The Sandra Oh Horror Movie You’ll Want On Your Radar

May honors mothers and the AAPI community, making “Umma” the perfect film to celebrate both. Mothers are often the subject of horror movies, and with the recent releases of “Turning Red” and “Everything, Everywhere, All at Once,” the Asian mother has been getting plenty of screen time. Frequently categorized under the often offensive term “tiger mom”, Asian on-screen mothers are often portrayed as too entrenched in their strict, traditional ways. But recently, with the release of entertainment like “Fresh Off the Boat,” “Kim’s Convenience,” and Ali Wong’s comedy shows, the portrayal of the Asian mother has begun to deepen and shift in mainstream media.

In a recent interview for NBC News, director Iris K. Shim explained how “Umma” was influenced from his own experience with his Asian mother:

“I saw my mother bend over backwards to take care of her parents and take care of her husband’s parents. There was a moment when I saw my mother as the daughter. There is this kind back and forth between mothers caring for daughters and daughters caring for mothers. It’s almost that kind of symbiotic relationship.”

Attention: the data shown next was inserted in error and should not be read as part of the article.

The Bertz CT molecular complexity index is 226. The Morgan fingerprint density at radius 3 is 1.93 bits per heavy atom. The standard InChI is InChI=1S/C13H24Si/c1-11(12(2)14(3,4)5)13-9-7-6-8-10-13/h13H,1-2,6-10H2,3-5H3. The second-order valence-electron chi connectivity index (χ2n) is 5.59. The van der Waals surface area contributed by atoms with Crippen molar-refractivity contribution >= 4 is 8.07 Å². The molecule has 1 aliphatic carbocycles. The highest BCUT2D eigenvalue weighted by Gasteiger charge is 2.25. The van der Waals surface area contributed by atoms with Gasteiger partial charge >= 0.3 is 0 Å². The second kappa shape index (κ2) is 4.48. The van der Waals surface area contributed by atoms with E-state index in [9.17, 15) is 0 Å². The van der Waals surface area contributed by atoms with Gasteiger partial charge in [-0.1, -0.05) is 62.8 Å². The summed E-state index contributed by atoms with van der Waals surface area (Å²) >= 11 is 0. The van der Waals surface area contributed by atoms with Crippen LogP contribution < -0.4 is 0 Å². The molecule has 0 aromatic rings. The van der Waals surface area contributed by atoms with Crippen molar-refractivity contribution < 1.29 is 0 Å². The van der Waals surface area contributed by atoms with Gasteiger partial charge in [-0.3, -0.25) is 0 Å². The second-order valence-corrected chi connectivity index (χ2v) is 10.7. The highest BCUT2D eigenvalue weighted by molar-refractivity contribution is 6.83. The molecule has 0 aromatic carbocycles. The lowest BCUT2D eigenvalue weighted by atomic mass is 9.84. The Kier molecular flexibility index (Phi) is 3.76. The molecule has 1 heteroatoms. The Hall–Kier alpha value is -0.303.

“Umma” definitely reflects this type of symbiosis, as Amanda and Chris both work to nurture and care for each other throughout the film.

Los Angeles Times film critic Justin Chang recently write a compelling article on the Asian (North) American mother and on-screen portrayals. He wrote that while Asian American mothers are often portrayed as women who “strictly controlled your academics, your extracurricular activities, and your sad excuse for a social life,” that doesn’t make these portrayals of “moms- olithes”, the end of everything, to be everything. of what an Asian American mother is. “Umma” is a film that seeks to add a new dimension to the definition of an Asian American mother, and in doing so, it expands the narrative surrounding the very real effects of generational trauma and the American experience of Asian origin.

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